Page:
Set custom property’s on VM creation

It seems like you cant set custom property’s on VM creation, you will encounter these problems if you use a powershell function to deploy a VM like below and you want to set a custom property in the same function.

Function CreateVM {
#Create unique Guid as JobGroupID
$JobGroupID = [Guid]::NewGuid().ToString()
$VMTemplate = Get-SCVMTemplate | where {$_.Name -eq "VMTemplate01"}
$VMHost = Get-SCVMHost -ComputerName ""
Move-SCVirtualHardDisk -IDE -BUS 0 -LUN 0 -Path "L:\OS.VHD" -JobGroup $JobGroupID
New-SCVirtualMachine -Name "VM06" -Path "L:" -VMTemplate $VMTemplate -VMHost $VMHost -JobGroup $JobGroupID -UseLocalVirtualHardDisk

Normally you can set custom property’s with the following cmdlet’s:


Set-SCVirtualMachine -Custom1 "Example1" -Custom8 "Example8"


$VM = Get-SCVirtualMachine -Name "VM01"
$CustomProp = Get-SCCustomProperty -Name "Custom1"
Set-SCCustomPropertyValue -InputObject $VM -CustomProperty $CustomProp -Value "Example1"

In order to get the Set-SCVirtualMachine cmdlet to work, you will need the VM.
You can get the VM obvious with Get-SCVirtualMachine, but you cant execute the Set-SCVirtualMachine cmdlet on the VM because the creation job is still running.
You will get the following error:

Set-SCVirtualMachine : Unable to perform the job because one or more of the selected objects are locked by another job. (Error ID: 2606)

The Set-SCCustomPropertyValue cmdlet has the “-jobgroup” parameter but when you include it in the same jobgroup as the new-scvirtualmachine you will get the following error:

One or more of the cmdlets is not valid for inclusion in that JobGroup. (Error ID: 1703)

So to workarround these limits we will have to wait till the creation job is done before setting the Custom property with Set-SCVirtualMachine, but you dont want build in a “Sleep” otherwise your CreateVm function will take very long.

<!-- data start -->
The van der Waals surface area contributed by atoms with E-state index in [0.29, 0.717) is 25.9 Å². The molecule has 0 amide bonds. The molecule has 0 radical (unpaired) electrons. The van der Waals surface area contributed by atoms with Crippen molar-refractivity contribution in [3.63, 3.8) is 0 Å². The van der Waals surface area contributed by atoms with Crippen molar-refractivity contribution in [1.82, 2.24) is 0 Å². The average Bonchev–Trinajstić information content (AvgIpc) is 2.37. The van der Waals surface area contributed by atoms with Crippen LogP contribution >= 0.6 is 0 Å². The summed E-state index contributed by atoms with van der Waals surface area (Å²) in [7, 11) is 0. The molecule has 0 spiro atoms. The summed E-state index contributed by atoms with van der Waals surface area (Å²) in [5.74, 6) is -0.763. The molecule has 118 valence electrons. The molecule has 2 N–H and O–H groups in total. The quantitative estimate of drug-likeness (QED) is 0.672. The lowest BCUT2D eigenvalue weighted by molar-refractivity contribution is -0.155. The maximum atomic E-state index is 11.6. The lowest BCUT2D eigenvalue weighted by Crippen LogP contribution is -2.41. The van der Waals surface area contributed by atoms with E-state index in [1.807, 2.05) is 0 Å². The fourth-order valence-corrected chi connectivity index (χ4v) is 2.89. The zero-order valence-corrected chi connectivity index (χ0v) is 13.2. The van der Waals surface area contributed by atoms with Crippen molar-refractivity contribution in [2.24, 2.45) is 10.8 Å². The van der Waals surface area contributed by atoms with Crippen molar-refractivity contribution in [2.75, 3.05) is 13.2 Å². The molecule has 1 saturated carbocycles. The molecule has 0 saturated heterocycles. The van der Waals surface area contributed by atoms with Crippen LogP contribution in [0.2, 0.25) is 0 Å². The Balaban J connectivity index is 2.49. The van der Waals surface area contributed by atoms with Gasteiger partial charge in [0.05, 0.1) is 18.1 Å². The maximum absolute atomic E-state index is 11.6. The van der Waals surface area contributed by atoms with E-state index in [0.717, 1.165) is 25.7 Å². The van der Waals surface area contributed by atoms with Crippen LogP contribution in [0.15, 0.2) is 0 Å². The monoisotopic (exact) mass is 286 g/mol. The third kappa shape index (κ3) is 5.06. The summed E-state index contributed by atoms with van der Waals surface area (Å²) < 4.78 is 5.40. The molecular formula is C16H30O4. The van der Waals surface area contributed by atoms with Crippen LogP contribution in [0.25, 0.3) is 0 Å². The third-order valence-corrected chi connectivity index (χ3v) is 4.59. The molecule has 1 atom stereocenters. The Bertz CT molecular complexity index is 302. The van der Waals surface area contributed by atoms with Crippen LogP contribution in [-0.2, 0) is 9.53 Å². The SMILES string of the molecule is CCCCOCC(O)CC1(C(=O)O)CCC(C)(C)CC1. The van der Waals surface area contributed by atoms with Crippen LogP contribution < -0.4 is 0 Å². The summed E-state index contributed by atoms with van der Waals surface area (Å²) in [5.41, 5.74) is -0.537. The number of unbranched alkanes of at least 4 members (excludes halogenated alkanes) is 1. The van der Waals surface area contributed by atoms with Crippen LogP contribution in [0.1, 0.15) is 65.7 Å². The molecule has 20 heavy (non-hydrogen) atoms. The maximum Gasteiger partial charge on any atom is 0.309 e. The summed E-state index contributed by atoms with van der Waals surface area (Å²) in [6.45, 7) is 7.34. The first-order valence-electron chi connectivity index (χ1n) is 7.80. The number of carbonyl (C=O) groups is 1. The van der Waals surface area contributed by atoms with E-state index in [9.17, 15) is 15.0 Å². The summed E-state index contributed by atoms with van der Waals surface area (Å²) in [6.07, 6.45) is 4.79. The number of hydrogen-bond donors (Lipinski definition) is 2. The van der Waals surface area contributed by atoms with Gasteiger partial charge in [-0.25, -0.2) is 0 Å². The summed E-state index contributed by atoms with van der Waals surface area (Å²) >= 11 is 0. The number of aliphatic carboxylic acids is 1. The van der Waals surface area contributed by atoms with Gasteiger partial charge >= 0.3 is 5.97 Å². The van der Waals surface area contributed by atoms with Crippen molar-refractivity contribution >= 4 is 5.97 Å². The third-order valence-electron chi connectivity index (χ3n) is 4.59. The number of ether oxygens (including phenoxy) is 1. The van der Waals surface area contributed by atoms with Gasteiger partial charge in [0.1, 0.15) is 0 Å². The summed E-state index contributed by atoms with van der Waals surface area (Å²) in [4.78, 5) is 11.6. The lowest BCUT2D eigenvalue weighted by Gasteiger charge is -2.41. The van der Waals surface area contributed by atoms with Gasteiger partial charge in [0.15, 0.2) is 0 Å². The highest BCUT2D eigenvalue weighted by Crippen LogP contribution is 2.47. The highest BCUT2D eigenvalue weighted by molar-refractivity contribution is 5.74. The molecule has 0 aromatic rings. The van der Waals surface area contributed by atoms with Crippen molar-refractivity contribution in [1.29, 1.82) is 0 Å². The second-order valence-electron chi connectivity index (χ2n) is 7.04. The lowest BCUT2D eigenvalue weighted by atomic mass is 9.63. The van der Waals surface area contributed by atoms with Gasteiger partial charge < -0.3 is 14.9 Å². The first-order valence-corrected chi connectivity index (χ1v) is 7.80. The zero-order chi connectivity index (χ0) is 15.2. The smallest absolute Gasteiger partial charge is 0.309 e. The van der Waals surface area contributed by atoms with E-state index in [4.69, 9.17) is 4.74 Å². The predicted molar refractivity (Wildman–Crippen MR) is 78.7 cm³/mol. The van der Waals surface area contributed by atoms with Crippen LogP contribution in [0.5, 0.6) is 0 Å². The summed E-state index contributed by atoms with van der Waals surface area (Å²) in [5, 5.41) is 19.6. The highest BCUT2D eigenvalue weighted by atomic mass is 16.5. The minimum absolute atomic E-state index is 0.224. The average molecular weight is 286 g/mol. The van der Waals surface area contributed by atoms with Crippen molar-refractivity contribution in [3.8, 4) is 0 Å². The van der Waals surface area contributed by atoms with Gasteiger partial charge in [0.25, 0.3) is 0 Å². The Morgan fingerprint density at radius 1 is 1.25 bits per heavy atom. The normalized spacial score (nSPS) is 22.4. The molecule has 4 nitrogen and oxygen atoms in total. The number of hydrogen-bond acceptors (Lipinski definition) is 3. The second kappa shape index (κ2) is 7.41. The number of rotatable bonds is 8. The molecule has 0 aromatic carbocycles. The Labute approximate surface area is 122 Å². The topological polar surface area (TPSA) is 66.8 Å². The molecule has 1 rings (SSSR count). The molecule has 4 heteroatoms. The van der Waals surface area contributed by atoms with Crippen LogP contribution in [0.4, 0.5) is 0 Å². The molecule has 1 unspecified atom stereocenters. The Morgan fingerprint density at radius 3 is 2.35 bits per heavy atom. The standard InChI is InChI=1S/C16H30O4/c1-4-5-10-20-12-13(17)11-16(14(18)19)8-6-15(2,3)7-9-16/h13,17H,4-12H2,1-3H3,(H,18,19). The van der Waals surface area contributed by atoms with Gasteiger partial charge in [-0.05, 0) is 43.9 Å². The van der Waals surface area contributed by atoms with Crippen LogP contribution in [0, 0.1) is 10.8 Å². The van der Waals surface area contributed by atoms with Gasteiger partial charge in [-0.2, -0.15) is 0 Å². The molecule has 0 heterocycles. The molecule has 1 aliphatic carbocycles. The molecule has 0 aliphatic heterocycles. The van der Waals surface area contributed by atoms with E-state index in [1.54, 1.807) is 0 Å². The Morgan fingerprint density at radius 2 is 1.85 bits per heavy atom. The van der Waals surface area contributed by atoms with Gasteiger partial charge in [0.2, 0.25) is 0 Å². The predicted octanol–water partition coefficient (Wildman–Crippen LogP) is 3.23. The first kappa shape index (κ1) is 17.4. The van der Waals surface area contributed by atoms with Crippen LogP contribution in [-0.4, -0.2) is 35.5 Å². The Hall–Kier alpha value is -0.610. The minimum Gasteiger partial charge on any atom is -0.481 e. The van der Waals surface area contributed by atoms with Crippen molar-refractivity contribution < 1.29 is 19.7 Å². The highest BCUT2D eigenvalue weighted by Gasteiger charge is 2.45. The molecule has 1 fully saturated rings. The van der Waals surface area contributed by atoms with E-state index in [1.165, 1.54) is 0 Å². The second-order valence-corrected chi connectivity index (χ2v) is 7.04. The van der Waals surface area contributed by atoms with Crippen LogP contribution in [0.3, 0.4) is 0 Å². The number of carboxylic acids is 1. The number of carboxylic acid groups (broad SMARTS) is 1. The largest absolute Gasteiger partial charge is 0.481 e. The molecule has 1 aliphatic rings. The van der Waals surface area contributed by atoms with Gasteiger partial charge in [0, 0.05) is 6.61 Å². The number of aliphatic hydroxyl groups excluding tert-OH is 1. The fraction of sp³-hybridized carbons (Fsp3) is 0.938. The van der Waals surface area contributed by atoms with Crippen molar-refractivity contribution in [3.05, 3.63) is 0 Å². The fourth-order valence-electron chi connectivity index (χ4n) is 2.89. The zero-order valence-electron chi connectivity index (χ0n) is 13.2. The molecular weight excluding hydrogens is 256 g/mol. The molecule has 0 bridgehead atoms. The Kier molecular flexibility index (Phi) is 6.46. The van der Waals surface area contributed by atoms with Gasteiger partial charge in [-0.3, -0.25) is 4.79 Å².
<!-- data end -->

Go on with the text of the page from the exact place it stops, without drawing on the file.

You can use the “Start-job” cmdlet to fire away jobs but you could also execute a external powershell script by “dot sourceing” it.
The solution is to “dot source” a powershell script in your CreateVM function in combination with the “Start-job” cmdlet that will take care of the custom attributes as soon as the creation script is done.

Start-Job {. c:\scripts\SetCustomProperty.ps1;SetCustomProperty $args[0] $args[1] }  -ArgumentList @($VMID,$Custom1)

And the SetCustomProperty.ps1 powershell script will look like below
See comments in script.

Import-Module -Name virtualmachinemanager -ErrorAction SilentlyContinue
Function SetCustomProperty{

# Wait for VM to other state then "Creating..", then change custom properties
$VM = Get-SCVirtualMachine | where {$_.Description -eq $VMID}
do {
$VM = Get-SCVirtualMachine | where {$_.Description -eq $VMID}
sleep 1
while ($VM.StatusString -match "Creating")

#Create JobGuid and set custom property's
$JobGroupID = [Guid]::NewGuid().ToString()
Set-scvirtualmachine -VM $VM -Description "" -custom1 $custom 1 -JobGroup $JobGroupID}

Make sure that when your creationjob does not get the status “Completed”, you kill the job after some time. (in case of error)
You could do a do,while countdown.
I almost forgot, I created a new variable called $VMID which I populate the “Description” property with.
With this unique ID I can do a “Get-scvirtualmachine” and always get the right VM in the SetCustomProperty script, This property gets deleted again when the custom property’s are set.

So, at the end, your VM creation powershell function will look like:

Function CreateVM {
#Create unique Guid as JobGroupID
$JobGroupID = [Guid]::NewGuid().ToString()
#Create unique Guid as VMID
$VMID = [Guid]::NewGuid().ToString()
$VMTemplate = Get-SCVMTemplate | where {$_.Name -eq "VMTemplate01"}
$VMHost = Get-SCVMHost -ComputerName ""
Move-SCVirtualHardDisk -IDE -BUS 0 -LUN 0 -Path "L:\OS.VHD" -JobGroup $JobGroupID
New-SCVirtualMachine -Name "VM06" -Path "L:" -VMTemplate $VMTemplate -VMHost $VMHost -JobGroup $JobGroupID -UseLocalVirtualHardDisk -Description $VMID
$Custom1 = "Example1"
Start-Job {. c:\scripts\SetCustomProperty.ps1;SetCustomProperty $args[0] $args[1] $args[2]}  -ArgumentList @($JobGroupID,$VMID,$Custom1)

Have Fun!
Any idea how to do this better? Let me know!

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